Open Access
Atorngitjawat, Pornpen
Graduate Program:
Materials Science and Engineering
Doctor of Philosophy
Document Type:
Date of Defense:
February 22, 2007
Committee Members:
  • James Patrick Runt, Committee Chair
  • Qing Wang, Committee Member
  • Ronald Hedden, Committee Member
  • Janna Kay Maranas, Committee Member
  • dielectric relaxation spectroscopy
  • ion-containing polymers
  • hydrogen-bonded polymers
  • polymer dynamics
  • sulfonated PS ionomers
  • poly(2-vinylpyridine)-lithium perchlorate mixtures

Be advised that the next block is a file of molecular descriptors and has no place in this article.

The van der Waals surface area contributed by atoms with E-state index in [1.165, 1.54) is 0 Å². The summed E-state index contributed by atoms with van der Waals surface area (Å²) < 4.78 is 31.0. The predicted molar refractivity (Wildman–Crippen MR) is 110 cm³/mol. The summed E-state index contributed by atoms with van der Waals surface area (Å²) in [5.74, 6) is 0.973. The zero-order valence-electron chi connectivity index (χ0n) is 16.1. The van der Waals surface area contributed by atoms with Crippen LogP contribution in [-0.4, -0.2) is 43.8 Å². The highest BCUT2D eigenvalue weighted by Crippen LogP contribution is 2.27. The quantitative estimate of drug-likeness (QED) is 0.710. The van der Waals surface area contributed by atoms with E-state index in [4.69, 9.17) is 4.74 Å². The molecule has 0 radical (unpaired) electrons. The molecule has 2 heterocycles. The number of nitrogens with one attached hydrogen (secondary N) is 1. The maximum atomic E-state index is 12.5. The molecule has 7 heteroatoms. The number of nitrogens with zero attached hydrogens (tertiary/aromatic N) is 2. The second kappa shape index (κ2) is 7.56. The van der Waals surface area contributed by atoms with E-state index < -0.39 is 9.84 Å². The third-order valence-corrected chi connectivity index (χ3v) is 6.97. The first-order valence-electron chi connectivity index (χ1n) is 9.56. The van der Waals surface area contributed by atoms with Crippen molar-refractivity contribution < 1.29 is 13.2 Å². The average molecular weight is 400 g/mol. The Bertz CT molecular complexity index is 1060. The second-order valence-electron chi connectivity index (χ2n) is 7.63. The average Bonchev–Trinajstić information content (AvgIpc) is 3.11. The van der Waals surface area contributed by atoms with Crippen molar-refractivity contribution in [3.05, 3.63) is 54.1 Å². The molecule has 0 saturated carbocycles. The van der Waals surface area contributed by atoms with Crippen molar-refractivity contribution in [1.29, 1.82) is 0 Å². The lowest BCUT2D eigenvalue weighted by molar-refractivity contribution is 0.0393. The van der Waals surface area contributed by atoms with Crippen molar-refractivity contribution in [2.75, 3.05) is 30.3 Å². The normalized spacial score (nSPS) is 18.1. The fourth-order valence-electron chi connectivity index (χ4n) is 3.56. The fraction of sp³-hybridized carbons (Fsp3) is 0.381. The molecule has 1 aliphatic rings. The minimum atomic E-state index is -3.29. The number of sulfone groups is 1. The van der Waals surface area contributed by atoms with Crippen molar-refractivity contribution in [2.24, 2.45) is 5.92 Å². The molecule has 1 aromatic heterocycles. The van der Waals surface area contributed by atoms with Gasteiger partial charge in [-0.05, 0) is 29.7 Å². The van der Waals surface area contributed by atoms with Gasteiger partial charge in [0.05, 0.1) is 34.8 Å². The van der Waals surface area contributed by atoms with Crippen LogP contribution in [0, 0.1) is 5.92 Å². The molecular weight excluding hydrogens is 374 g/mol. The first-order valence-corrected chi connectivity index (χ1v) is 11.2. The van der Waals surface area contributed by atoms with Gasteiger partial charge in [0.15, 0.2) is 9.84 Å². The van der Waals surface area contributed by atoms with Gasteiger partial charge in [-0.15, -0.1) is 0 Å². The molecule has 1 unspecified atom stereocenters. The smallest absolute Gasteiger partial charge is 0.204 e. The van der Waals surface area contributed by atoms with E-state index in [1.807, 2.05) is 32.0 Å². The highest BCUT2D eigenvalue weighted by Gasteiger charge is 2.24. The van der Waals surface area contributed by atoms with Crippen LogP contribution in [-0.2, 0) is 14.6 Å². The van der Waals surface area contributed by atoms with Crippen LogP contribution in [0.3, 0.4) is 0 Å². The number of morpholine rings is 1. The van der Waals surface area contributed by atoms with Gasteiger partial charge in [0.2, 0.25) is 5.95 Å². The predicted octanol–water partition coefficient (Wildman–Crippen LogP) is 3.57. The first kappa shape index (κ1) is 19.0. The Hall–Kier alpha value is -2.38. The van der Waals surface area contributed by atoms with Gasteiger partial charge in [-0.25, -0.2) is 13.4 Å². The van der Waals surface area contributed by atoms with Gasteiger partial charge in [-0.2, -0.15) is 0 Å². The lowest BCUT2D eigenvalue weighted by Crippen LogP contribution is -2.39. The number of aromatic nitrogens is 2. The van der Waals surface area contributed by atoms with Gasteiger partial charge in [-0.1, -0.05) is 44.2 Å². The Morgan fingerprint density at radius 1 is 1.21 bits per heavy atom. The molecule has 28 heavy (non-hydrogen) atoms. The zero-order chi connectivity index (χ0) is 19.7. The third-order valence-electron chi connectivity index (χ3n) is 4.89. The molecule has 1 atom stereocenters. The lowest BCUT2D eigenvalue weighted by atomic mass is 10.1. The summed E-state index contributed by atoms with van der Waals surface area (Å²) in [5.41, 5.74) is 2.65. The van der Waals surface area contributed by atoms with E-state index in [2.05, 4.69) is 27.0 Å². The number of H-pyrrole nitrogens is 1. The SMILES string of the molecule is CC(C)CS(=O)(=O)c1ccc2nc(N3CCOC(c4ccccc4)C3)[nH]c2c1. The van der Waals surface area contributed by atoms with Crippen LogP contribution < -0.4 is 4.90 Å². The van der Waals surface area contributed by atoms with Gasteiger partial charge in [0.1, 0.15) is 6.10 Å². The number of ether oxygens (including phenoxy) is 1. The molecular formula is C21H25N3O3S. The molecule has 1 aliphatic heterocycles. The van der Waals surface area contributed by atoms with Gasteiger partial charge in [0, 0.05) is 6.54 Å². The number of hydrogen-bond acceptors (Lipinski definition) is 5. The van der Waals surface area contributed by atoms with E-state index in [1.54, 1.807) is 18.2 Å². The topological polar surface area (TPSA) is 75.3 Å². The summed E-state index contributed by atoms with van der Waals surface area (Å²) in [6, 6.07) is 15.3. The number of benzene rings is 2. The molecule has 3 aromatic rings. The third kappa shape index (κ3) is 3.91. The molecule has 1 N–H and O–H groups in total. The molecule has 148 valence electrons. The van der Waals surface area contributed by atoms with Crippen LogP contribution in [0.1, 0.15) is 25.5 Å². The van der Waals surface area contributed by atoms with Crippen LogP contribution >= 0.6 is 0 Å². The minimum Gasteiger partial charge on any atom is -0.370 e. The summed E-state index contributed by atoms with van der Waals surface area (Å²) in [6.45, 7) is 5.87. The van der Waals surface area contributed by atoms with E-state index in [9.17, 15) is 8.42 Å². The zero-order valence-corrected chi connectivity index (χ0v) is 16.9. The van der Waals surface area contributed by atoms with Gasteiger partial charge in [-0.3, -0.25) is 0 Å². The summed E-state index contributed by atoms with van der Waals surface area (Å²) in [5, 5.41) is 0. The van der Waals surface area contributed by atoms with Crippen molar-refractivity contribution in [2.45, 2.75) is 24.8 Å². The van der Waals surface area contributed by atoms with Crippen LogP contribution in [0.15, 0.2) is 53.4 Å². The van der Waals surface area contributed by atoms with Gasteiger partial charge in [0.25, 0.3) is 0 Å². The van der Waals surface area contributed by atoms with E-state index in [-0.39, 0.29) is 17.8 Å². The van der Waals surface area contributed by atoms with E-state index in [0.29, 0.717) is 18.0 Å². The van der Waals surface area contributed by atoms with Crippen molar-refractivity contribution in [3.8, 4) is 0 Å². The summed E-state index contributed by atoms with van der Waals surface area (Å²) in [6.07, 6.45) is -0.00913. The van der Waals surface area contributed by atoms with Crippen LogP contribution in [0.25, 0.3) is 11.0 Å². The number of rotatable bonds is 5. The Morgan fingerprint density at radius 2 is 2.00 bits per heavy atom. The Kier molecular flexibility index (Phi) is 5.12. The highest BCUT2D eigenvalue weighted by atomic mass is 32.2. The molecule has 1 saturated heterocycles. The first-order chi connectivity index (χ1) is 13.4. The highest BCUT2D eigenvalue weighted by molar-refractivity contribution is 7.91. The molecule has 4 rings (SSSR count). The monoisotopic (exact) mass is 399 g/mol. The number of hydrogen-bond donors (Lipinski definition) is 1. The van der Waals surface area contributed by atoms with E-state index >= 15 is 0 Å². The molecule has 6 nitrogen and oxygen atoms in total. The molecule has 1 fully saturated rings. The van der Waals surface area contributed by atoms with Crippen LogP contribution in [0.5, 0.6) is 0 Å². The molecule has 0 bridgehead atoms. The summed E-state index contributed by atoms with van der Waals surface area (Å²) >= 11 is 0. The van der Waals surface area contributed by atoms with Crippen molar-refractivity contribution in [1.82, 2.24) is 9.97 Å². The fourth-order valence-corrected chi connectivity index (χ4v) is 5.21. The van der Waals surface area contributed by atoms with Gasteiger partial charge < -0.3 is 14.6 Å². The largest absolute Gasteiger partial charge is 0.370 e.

Ion-containing and intermolecular hydrogen-bonded polymers are used widely in a variety of industrial and commercial applications, from food packaging to battery electrolytes to pharmaceuticals. Yet the dynamics of these polymers, which are both complex and important to the application, are poorly understood. This thesis provides the first systematic study of the dynamics of several ion-containing and intermolecular hydrogen-bonded polymers by broadband dielectric relaxation spectroscopy. The systems under consideration include sulfonated polystyrene (SPS) in acid (SPS-H) and neutralized forms, and mixtures of poly(2-vinylpyridine) (P2VPy) with lithium perchlorate (LiClO4) and low molecular weight phenolic molecules. Dynamic mechanical analysis, Fourier transform infrared spectroscopy, differential scanning calorimetry, small-angle X-ray scattering and wide-angle X-ray diffraction were employed in a complementary role. Multiple relaxations were generally observed at high temperatures. For SPS ionomers, the segmental process, Maxwell-Wagner-Sillars interfacial polarization, and electrode polarization were detected. Three relaxations were also found in spectra of SPS-H, attributed to the segmental process, hydrogen bond association/dissociation, and electrode polarization. Three dielectric relaxations above the segmental process were observed for P2VPy - LiClO4 mixtures: ion-mode relaxation, slow hindered segmental relaxation and electrode polarization. However, only electrode polarization was observed above the segmental relaxation for all P2VPy – small phenolic molecule mixtures, except P2VPy + 10 mol % 2,3,3,4,4,5-hexahydroxybenzophenone. This mixture exhibited an additional relaxation due to Maxwell-Wagner–Sillars interfacial polarization, arising from the existence of phase-separated complexes within the P2VPy matrix. Sub-Tg local relaxations were suppressed by ionic intermolecular interactions for SPS ionomers and P2VPy – LiClO4 mixtures. Intermolecular hydrogen bonding also suppressed the local relaxation in P2VPy – small phenolic molecule mixtures by decreasing the mobility of the pyridine-side groups. Both the concentration of small phenolic molecules and the number of hydroxyl groups per molecule played an important role in suppression of the local relaxation, which was significant for all mixtures where the small molecules contained more than one hydroxyl group per molecule.